In Singapore temporary migration is actually temporary, by design as a commercial hub. There's no easy path to long term life in Singapore. I have friends who have migrated to New Zealand because they didn't have the option of staying for life in Singapore, despite being highly skilled and making a lot of money there.

Data collection on people is far more wide spread and monitoring is constant in Singapore.
They can spot the over stayers, non visa holders, etc very easily and take action.
Here, we don't even know how many of our population are citizens, right ?

True. The city-state has a lot to offer for talented workers. I had the opportunity to attend a networking event hosted by McKinsey in Singapore a few months ago. They probably have more world top 20 university alumni on their payroll of 250 staff than those living and working in all of NZ.

And here we are, patting ourselves on the back by setting a threshold for "highly-paid" workers at 52k a year (33k USD).

Almost one in 10 people living in New Zealand is here on a migrant visa... the other 9 just don't speak English.

That one in ten people, I wonder what the ratio would be if it were just the population of working age in the equation. My guess is the number would a lot higher

It would be interesting to add the tourism numbers in, if the objective was to understand the demand pressure for accomodation. The lines between tourism accomodation, state housing, BnB and private rental no longer exists.

This is very interesting in relation to the supposed housing shortage. If we look at Spain’s housing market boom and bust during the GFC. Spain imported a lot of migrant workers during the boom to fill capacity, creating more housing needs and fueling the boom further. It eventually went into reverse of course, many workers left as things deteriorated and the housing market collapsed, compounding the downturn. Just Google it to read more about that.

Interesting or not interesting,Carie Lam the Hong Kong mouthpiece for the Chinese had to renounce her British Citizenship to get the job.
Her husband and children retain their British Citizenship.
When she loses favour with the CCP she will be staying right where she is but her family will be gone to join the Brexit or nobrexit country.


Boy oh boy those are enormous numbers, quite how anyone in Wellington thinks the Country can cope with being inundated like this must have rocks in their heads. Whats the plan going ahead...IS THERE ONE?

When the time comes where resources become really thin, which is coming regardless of it being internally or externally driven, and we need to lose half a million people, then we'll find out just what the difference between permanent resident and citizen really is.

Ridiculous numbers truly ridiculous. What a travesty that this great country that my ancestors built is getting abused to this extent. My family like many own a lot of property and may have become very wealthy as a result but what a societal cost. Please for the love of god stop this madness. Is there anyone we can vote for that will?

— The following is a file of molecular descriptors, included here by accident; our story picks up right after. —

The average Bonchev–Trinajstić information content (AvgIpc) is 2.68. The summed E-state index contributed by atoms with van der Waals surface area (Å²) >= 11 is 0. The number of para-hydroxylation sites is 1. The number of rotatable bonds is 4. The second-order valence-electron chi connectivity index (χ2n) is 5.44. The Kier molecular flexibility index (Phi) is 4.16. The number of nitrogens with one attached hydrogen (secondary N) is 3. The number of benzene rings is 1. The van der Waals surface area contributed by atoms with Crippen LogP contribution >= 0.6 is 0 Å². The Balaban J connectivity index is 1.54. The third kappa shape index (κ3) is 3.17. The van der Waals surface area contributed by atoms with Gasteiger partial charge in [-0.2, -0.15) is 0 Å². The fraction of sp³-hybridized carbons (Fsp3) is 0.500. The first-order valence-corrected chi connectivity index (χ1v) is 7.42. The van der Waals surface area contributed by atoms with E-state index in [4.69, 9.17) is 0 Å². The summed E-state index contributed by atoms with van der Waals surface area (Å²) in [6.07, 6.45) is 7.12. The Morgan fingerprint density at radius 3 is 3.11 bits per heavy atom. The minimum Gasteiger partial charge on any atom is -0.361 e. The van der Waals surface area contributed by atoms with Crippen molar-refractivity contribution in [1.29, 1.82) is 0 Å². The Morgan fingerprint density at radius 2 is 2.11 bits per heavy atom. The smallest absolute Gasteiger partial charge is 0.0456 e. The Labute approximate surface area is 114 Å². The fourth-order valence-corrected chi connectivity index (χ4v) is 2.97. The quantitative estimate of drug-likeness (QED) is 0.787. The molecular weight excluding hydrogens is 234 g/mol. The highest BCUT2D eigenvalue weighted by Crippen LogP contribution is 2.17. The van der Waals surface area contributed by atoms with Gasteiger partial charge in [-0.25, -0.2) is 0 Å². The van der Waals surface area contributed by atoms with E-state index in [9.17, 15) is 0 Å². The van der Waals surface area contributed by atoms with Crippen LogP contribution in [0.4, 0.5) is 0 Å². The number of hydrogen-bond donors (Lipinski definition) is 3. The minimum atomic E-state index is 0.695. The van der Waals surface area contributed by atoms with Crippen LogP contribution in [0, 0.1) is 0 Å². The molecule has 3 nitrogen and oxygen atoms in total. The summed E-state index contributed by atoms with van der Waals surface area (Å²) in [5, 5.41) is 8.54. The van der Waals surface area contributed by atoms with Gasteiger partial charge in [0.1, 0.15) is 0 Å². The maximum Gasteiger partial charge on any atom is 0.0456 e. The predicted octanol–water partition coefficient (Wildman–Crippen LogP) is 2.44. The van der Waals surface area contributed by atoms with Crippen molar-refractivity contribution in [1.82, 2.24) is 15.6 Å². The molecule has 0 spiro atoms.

Politicians like that unearned wealth from property more than they care about their country.

Huh? In the last few decades the world has became globalized and borderless (Not just in NZ). Think about the Pakeha who migrated here and occupied the Maori land a few centuries ago. & then read about the NIMBYism today (, where the Maori are living on beaches because the "Have's" do not want to live next to the "Haves Not", and refused to have state houses built in Puriri Park. Classic. How can housing crisis ever be solved when construction companies are going bust and NIMBYism are allowed to have such a big say?

I really worry about how Maori are experiencing this. For instance, several of my friends from various iwi lost their lucrative transport contracts with Mainfreight (taken by minimum wage Indian drivers) and high paying telecommunications jobs with Telecom which then became Chorus which contracted out the once highly paid telecom technician jobs (which all seem to have been taken over by immigrants who as the media have highlighted were working for slave wages) its been devestating for them, who is reporting on that?

who is reporting on that?

No one. That would be dismissed as xenophobic or Far Right.

Our media and even the commenters on this informative website are middle-class. There is nobody standing up for our working class whether native born or immigrant.

They maybe middle class but where do they come from, I come a state house and lived in caravans for a few years.

But the beauty about NZ its not where you come from its who you are, especially when you live in the country, there is no class system. In the city the class system comes from where you live like Otara or Remuera. But in the country you all live in the same area and go to the same school. If your good at sports and at school plus you make friends from all different backgrounds.